President Barack Obama’s executive orders will not have a major impact on reducing gun violence. Still, his action could have lasting and profound significance.
For starters, the very modesty of his actions exposed the cynicism, dishonesty and lack of logic in the overheated outcry that greeted them. In defending his actions, Obama made an argument that could and should shift the conversation from one focused solely on gun owners’ rights to one that balances all citizens’ rights — including the rights to peaceful assembly and life, liberty and the pursuit of happiness that are stripped from victims of gun violence.
By simply taking those actions, Obama made sure the issue would remain in the 2016 presidential campaign, where it deserves a serious debate. That’s not what’s happening now.
Expanding the roster of gun sellers who must do background checks would not stop law-abiding citizens from buying guns. Hiring more federal agents to do quicker background checks helps enforce existing laws, something Obama’s opponents have demanded. Spending more on mental health treatment should be welcomed by Republicans in Congress who correctly identify that issue as vital to reducing gun violence. And funding more technology-related research is beyond reasonable. Smart-gun technology could allow only the registered owner of a gun to fire it; that would have stopped the shooter who stole his mother’s weapons and slaughtered 26 people at the Sandy Hook elementary school in Newtown, Connecticut.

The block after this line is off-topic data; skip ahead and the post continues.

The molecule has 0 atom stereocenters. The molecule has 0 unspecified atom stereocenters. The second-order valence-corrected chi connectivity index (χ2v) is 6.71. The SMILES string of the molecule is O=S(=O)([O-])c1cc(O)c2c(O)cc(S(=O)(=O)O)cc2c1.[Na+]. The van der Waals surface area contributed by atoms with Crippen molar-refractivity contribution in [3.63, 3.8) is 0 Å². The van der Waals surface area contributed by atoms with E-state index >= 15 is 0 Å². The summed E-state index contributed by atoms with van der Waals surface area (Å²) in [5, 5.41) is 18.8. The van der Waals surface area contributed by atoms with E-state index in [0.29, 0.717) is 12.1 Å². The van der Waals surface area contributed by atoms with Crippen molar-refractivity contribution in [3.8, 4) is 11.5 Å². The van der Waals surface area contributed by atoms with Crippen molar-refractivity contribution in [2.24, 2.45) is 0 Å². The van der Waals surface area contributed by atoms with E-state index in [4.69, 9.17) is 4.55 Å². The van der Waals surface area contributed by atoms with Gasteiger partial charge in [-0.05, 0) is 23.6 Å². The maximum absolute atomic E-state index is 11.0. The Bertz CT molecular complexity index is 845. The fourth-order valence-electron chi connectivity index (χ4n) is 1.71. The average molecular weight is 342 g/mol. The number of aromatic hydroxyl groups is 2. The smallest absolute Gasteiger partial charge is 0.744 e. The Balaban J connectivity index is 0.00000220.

The modesty of Obama’s proposals is underscored by what he didn’t suggest, like expanding the number of days for a background check beyond the current three or seeking a federal crackdown on gun trafficking to reduce the number of illegal weapons used to kill people in New York.
Since Obama’s announcement, there’ve been angry accusations of constitutional overreach and promises to stop him in his tracks. Now, Obama is taking his message on the road, starting with last night’s televised town hall. It’s time to stop talking and do something. The victims of gun violence have been waiting and dying for far too long.